Now that our kids are more aware of what is happening, they are asking me more questions, and talking to me about their feelings…whether positive or negative. It’s my opportunity to continue to teach. The most common feeling they have mentioned is frustration. They get frustrated that their Dad sleeps a lot, and spends a lot of time just sitting and watching TV, or wandering aimlessly around the house, not doing much of anything. They get frustrated when they see that he eats and drinks unhealthy food. They get frustrated that he is often too tired to do something with them, or drive them somewhere. They get frustrated when he won’t wear a seatbelt. I completely understand their frustration, but I take those conversations as the opportunity to sympathize with them and to teach them that we can only control ourselves, not other people. My kids tell me they don’t like to talk about it (as they are talking about it), and it gives me the chance to tell them that talking about it relieves them of the burden of holding it in. I encourage them to talk about their anger and frustration because I know it helps to let go of it and share it with someone else. I tell them it will eat them up to hold it in if they are sad, angry, or upset about something. They tell me they want to spend more time with their Dad, but don’t know what to do with him. I tell them to tell him that they want to spend time with him…it will make him feel good, and they will always remember the times they spent together. Communication is important, and they should always tell him when they want to be with him.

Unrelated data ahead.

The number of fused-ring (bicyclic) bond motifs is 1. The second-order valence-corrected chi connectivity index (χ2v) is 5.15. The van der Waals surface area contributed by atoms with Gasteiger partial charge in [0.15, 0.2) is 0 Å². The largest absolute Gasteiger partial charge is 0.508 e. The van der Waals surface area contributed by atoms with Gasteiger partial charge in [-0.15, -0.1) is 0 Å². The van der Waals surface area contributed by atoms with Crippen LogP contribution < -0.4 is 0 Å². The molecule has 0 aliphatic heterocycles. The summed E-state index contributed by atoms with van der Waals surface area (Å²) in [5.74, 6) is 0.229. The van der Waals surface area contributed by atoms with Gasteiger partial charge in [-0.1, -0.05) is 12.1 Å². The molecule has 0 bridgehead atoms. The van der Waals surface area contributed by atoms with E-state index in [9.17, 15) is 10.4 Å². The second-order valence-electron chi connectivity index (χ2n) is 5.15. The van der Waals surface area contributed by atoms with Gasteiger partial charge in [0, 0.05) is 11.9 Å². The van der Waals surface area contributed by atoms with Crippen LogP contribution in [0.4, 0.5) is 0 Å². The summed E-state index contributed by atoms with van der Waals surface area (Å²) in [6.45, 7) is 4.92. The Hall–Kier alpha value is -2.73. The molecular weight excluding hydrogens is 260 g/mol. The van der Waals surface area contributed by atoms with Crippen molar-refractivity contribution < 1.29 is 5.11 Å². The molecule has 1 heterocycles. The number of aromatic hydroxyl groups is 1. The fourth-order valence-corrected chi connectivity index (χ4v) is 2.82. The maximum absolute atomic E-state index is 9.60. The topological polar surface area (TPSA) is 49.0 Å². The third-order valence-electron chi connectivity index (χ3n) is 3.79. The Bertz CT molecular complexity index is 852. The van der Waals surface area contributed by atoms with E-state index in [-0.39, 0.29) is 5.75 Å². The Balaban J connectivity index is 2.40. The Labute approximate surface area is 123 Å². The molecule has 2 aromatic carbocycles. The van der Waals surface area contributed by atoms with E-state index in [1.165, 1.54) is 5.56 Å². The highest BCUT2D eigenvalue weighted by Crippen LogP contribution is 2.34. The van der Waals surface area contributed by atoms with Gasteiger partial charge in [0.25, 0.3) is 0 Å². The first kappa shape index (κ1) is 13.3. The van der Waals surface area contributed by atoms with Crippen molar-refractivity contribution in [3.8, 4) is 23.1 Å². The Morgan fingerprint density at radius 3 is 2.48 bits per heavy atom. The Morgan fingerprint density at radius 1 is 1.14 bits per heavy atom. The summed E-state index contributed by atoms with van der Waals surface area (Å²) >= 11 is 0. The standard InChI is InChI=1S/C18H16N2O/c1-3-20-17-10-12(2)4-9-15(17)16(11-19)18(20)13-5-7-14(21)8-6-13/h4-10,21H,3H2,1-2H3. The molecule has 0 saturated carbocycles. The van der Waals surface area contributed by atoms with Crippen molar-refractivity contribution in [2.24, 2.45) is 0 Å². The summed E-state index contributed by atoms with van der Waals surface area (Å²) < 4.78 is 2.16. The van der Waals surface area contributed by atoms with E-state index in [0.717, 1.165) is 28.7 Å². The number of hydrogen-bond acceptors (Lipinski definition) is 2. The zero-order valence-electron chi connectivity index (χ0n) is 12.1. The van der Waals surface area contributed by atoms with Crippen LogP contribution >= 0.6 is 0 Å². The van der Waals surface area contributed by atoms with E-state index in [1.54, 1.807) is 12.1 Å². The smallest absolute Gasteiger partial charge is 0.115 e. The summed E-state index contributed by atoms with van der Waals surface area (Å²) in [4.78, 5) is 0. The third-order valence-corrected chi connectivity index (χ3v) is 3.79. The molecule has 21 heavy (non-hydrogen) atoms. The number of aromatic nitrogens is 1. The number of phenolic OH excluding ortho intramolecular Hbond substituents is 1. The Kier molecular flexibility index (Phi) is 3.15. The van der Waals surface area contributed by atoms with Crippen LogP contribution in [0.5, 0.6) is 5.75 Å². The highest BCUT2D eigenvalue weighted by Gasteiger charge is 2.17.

As life evolves, and the years go by in our household, there will always be teachable moments that I hope will help my kids throughout their lives. I could live with a heavy heart, wishing that life for my kids was different. Or, I can share my experience with them in the hopes that they can move forward through their lives with a little bit of wisdom, and a foundation for dealing with the hard blows life can throw at them.

Written by Renee Palumbo
Renee Palumbo is living life with a chronically ill husband, three children, a dog, and a cat. In the 10 years since her husband’s diagnosis, Renee has learned that life can change in an instant, and we all have choices in the way we handle a crisis. She holds a degree in journalism and sociology from the University of Massachusetts at Amherst. Renee writes a blog called Running on Empty, which is about seeing the humor in life, dealing with the stress of a family member’s illness, and looking at life from a slightly warped perspective. She hopes that by expressing her thoughts and feelings, she can help another caregiver feel less alone and more understood. Read more of her thoughts at runningonemptyblog.net.

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1 Comment

  1. Renee,
    This was bveutiful, thank you! My husband’s been since for awhile now and with a 5 year old I can relate. What’s the healthy balance of not leaving my kid in the dark but also honoring and supporting them to just be a kid. It pulls at my heartstrings realizing and sensing that my husband won’t be there for his high school graduation and all the important life events that follow, girlfriends, driving his first car, and god knows what else. I stay strong and here fo him. It’s a difficult tightrope you walk. Sending you strength.